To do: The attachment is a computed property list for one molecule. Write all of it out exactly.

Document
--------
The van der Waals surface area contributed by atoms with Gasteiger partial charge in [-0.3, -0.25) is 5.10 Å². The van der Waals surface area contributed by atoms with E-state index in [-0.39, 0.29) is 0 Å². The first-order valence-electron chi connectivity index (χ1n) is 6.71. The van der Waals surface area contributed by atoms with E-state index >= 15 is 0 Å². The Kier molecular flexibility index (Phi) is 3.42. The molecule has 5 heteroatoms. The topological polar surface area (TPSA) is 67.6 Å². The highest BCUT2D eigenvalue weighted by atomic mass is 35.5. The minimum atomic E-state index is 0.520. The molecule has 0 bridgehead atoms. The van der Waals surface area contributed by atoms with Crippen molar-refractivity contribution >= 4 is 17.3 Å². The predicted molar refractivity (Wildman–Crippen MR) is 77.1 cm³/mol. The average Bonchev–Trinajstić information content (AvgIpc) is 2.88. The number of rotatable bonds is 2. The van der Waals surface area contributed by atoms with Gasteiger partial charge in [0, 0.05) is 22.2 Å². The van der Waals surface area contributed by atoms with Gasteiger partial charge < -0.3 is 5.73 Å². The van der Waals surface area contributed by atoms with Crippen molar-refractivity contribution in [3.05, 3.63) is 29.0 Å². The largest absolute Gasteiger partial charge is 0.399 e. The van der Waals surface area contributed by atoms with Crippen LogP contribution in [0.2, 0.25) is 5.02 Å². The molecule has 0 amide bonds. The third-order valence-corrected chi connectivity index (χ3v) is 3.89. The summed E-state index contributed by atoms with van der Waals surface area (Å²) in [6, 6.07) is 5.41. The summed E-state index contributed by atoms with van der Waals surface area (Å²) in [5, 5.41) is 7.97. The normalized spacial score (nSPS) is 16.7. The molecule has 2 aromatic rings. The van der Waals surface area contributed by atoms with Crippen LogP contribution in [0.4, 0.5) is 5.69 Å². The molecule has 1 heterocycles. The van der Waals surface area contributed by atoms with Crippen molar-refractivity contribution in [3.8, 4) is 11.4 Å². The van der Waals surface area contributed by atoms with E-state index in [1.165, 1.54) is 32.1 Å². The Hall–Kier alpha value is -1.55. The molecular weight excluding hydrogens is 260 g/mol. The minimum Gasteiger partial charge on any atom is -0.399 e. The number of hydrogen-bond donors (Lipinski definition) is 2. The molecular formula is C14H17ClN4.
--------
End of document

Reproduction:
The van der Waals surface area contributed by atoms with Gasteiger partial charge in [-0.3, -0.25) is 5.10 Å². The van der Waals surface area contributed by atoms with E-state index in [-0.39, 0.29) is 0 Å². The first-order valence-electron chi connectivity index (χ1n) is 6.71. The van der Waals surface area contributed by atoms with E-state index >= 15 is 0 Å². The Kier molecular flexibility index (Phi) is 3.42. The molecule has 5 heteroatoms. The topological polar surface area (TPSA) is 67.6 Å². The highest BCUT2D eigenvalue weighted by atomic mass is 35.5. The minimum atomic E-state index is 0.520. The molecule has 0 bridgehead atoms. The van der Waals surface area contributed by atoms with Crippen molar-refractivity contribution >= 4 is 17.3 Å². The predicted molar refractivity (Wildman–Crippen MR) is 77.1 cm³/mol. The average Bonchev–Trinajstić information content (AvgIpc) is 2.88. The number of rotatable bonds is 2. The van der Waals surface area contributed by atoms with Gasteiger partial charge in [0, 0.05) is 22.2 Å². The van der Waals surface area contributed by atoms with Gasteiger partial charge < -0.3 is 5.73 Å². The van der Waals surface area contributed by atoms with Crippen molar-refractivity contribution in [3.05, 3.63) is 29.0 Å². The largest absolute Gasteiger partial charge is 0.399 e. The van der Waals surface area contributed by atoms with Crippen LogP contribution in [0.2, 0.25) is 5.02 Å². The molecule has 0 amide bonds. The third-order valence-corrected chi connectivity index (χ3v) is 3.89. The summed E-state index contributed by atoms with van der Waals surface area (Å²) in [6, 6.07) is 5.41. The summed E-state index contributed by atoms with van der Waals surface area (Å²) in [5, 5.41) is 7.97. The normalized spacial score (nSPS) is 16.7. The molecule has 2 aromatic rings. The van der Waals surface area contributed by atoms with Crippen LogP contribution in [0.4, 0.5) is 5.69 Å². The molecule has 1 heterocycles. The van der Waals surface area contributed by atoms with Crippen molar-refractivity contribution in [3.8, 4) is 11.4 Å². The van der Waals surface area contributed by atoms with E-state index in [1.165, 1.54) is 32.1 Å². The Hall–Kier alpha value is -1.55. The molecular weight excluding hydrogens is 260 g/mol. The minimum Gasteiger partial charge on any atom is -0.399 e. The number of hydrogen-bond donors (Lipinski definition) is 2. The molecular formula is C14H17ClN4.